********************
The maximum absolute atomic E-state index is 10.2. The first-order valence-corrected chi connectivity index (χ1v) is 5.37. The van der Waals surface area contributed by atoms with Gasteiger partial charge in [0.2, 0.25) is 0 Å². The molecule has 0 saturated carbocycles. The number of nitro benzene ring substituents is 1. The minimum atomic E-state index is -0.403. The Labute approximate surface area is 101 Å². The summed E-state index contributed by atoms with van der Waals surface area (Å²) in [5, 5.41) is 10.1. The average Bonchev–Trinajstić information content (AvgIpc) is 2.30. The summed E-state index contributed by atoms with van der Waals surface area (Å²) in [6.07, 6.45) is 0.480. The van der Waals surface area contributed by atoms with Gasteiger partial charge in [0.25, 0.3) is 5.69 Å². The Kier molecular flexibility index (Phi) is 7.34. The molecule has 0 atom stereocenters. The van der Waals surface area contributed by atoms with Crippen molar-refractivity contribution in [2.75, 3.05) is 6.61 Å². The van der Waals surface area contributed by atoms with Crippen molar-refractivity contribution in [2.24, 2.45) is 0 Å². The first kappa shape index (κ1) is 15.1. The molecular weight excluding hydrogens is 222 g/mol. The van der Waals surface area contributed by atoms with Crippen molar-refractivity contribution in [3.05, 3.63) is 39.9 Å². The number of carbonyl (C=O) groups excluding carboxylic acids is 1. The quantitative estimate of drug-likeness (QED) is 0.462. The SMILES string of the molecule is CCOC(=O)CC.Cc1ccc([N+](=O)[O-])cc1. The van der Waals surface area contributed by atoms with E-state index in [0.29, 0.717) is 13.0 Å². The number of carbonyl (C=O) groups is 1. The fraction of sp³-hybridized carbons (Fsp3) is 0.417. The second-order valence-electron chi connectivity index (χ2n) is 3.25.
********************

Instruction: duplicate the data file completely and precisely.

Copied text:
The maximum absolute atomic E-state index is 10.2. The first-order valence-corrected chi connectivity index (χ1v) is 5.37. The van der Waals surface area contributed by atoms with Gasteiger partial charge in [0.2, 0.25) is 0 Å². The molecule has 0 saturated carbocycles. The number of nitro benzene ring substituents is 1. The minimum atomic E-state index is -0.403. The Labute approximate surface area is 101 Å². The summed E-state index contributed by atoms with van der Waals surface area (Å²) in [5, 5.41) is 10.1. The average Bonchev–Trinajstić information content (AvgIpc) is 2.30. The summed E-state index contributed by atoms with van der Waals surface area (Å²) in [6.07, 6.45) is 0.480. The van der Waals surface area contributed by atoms with Gasteiger partial charge in [0.25, 0.3) is 5.69 Å². The Kier molecular flexibility index (Phi) is 7.34. The molecule has 0 atom stereocenters. The van der Waals surface area contributed by atoms with Crippen molar-refractivity contribution in [2.75, 3.05) is 6.61 Å². The van der Waals surface area contributed by atoms with Crippen molar-refractivity contribution in [2.24, 2.45) is 0 Å². The first kappa shape index (κ1) is 15.1. The molecular weight excluding hydrogens is 222 g/mol. The van der Waals surface area contributed by atoms with Crippen molar-refractivity contribution in [3.05, 3.63) is 39.9 Å². The number of carbonyl (C=O) groups excluding carboxylic acids is 1. The quantitative estimate of drug-likeness (QED) is 0.462. The SMILES string of the molecule is CCOC(=O)CC.Cc1ccc([N+](=O)[O-])cc1. The van der Waals surface area contributed by atoms with E-state index in [0.29, 0.717) is 13.0 Å². The number of carbonyl (C=O) groups is 1. The fraction of sp³-hybridized carbons (Fsp3) is 0.417. The second-order valence-electron chi connectivity index (χ2n) is 3.25.